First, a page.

The expressive oil paintings of Russian born and Philadelphia based artist Alex Kanevsky, long admired by artists we cover, are based simply on his observations of others. (We can thank Andrew Hem for pointing us to Kanevsky’s latest work.) Kanevky’s style is a mix of figurative with cubist-like marks by his palette knife. His relaxed figures break apart into geometrical gestures that imply their movement through the space. It’s as if he painted these scenes with his brush set on a slow shutter speed. Kanevsky credits a range of aesthetically different artists as inspiration, from Van Gogh, Cezanne, Mondrian, Rothko, Kline, to Freud, the list goes on. Yet all of their influences can be found in his paintings one way or another. We can see Van Gogh’s thickly applied strokes and Cezanne’s sense of repetition.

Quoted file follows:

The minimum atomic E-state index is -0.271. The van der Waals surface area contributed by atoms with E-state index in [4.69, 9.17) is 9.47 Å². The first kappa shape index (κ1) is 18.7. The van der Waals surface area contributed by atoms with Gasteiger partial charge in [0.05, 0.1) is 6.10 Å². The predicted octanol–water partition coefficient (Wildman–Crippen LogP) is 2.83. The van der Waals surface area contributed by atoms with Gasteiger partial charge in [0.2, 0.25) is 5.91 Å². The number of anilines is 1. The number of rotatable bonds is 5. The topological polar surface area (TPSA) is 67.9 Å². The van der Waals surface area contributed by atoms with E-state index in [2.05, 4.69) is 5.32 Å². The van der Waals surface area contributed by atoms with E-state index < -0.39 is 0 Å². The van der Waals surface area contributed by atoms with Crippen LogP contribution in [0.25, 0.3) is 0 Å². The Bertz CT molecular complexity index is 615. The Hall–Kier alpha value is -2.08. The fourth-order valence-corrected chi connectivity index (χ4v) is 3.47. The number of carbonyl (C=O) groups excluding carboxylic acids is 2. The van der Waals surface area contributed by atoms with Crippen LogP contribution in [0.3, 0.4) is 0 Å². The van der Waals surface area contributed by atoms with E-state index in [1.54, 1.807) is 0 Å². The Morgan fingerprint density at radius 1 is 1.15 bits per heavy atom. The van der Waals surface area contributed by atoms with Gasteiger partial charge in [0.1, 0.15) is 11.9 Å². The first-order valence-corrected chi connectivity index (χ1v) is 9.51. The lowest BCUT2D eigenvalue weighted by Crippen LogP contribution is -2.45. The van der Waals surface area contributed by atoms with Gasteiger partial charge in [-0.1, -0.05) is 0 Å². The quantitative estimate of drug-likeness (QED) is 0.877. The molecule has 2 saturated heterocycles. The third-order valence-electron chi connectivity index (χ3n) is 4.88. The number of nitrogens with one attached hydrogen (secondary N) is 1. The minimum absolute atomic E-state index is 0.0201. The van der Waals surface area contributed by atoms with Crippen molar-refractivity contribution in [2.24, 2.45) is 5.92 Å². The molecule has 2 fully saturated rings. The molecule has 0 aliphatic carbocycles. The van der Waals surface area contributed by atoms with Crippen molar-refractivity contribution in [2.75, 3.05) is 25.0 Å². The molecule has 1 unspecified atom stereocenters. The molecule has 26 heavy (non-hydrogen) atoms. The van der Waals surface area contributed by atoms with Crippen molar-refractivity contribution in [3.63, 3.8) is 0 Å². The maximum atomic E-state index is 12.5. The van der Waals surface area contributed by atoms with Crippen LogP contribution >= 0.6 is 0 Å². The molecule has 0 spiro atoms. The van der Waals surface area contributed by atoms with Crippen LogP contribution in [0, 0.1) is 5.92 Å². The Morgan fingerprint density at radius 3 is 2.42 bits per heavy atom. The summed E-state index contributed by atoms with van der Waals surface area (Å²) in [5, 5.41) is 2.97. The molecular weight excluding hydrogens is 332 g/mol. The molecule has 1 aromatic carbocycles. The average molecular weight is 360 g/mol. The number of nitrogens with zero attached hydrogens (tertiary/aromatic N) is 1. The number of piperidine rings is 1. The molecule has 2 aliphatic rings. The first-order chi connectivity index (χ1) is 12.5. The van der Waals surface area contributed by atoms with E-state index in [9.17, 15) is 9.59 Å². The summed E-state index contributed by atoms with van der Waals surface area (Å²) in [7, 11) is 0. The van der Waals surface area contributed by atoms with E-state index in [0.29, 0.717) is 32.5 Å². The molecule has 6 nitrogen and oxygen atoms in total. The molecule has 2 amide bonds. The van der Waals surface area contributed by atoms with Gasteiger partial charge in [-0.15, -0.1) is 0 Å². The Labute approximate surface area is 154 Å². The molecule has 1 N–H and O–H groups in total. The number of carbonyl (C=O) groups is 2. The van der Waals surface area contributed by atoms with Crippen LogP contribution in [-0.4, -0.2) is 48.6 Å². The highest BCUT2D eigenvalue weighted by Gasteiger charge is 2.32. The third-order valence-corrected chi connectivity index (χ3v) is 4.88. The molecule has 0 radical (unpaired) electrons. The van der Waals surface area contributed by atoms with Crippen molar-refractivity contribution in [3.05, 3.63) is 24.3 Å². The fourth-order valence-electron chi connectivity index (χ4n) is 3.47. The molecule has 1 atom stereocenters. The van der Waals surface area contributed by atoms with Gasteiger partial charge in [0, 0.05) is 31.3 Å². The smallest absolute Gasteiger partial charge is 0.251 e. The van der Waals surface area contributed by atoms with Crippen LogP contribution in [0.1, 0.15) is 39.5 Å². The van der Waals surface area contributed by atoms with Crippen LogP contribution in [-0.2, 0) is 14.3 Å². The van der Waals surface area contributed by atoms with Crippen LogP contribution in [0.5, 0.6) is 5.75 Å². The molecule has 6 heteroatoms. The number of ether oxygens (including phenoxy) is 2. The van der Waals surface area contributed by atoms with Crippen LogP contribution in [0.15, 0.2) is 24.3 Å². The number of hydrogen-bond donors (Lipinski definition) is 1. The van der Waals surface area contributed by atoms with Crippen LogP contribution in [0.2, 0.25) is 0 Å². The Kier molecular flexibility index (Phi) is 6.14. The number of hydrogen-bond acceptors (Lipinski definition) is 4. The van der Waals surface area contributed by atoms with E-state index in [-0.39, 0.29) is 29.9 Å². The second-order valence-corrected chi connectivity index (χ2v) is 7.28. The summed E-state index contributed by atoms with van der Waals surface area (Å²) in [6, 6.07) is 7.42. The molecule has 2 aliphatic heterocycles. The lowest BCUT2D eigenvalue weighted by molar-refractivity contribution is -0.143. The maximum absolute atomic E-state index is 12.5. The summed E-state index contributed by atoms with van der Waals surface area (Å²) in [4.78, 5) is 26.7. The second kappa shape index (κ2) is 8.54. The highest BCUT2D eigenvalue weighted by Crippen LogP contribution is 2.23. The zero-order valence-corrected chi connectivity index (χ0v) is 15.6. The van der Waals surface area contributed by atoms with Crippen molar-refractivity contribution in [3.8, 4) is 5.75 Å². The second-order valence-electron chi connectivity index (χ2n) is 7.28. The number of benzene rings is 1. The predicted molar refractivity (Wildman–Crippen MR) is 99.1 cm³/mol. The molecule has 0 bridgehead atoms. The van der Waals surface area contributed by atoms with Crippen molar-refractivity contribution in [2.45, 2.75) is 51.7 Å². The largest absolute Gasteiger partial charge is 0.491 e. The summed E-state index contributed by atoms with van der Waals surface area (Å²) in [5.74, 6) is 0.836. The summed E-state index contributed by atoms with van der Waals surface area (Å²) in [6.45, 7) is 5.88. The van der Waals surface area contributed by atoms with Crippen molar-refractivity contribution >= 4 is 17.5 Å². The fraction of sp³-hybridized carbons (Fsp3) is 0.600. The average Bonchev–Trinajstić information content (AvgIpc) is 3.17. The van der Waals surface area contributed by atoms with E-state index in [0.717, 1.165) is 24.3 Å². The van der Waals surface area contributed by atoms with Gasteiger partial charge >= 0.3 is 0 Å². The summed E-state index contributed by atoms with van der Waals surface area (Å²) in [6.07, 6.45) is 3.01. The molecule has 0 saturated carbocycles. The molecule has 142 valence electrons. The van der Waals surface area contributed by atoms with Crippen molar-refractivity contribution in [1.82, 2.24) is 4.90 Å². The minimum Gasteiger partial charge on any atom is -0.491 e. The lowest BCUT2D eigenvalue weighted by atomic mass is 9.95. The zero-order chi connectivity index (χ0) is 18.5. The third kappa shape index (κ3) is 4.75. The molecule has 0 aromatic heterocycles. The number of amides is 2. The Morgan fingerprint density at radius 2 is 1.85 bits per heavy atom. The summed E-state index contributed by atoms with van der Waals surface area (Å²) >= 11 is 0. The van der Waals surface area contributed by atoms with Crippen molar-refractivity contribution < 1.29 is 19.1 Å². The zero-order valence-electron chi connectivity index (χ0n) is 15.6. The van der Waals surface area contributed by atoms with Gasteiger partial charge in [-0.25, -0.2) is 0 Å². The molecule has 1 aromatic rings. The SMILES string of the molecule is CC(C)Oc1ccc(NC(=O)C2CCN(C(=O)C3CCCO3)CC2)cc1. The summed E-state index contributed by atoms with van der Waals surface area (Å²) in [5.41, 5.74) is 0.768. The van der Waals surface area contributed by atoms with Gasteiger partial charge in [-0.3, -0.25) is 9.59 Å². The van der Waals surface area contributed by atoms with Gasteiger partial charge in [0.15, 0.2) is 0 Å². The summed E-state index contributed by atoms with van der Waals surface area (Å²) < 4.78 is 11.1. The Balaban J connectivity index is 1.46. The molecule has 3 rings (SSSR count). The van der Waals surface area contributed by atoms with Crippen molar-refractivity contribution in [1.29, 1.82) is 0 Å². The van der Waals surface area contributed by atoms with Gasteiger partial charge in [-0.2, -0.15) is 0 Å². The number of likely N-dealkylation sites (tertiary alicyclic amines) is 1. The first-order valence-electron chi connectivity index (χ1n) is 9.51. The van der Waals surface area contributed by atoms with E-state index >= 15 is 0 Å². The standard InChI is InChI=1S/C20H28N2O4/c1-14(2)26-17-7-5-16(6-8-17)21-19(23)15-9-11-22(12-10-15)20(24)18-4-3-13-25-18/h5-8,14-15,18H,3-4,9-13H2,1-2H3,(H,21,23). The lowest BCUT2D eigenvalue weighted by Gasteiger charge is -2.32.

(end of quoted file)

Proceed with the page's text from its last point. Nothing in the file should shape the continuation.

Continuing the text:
“Man Leaving Everything Behind”
If we’re to go looking for the emotion and thought process behind Kanevsky’s work, then we should look at his manner of indicating movement. Movement can communicate mood. By blurring everything but his primary subject, as in “Man Leaving Everything Behind” (for his latest series, “Beautiful and Profound Paintings”), Kanevsky is able to focus his viewer’s attention at will. Kanevsky studies his own process at his website, where he states, “What turned out was that there really was not a clear progress, more like wandering in the dark with uncertain goals.” Like the man in his painting, Kanevsky seems to wander creatively with two feet not too firmly planted on the ground, seeking the same serenity.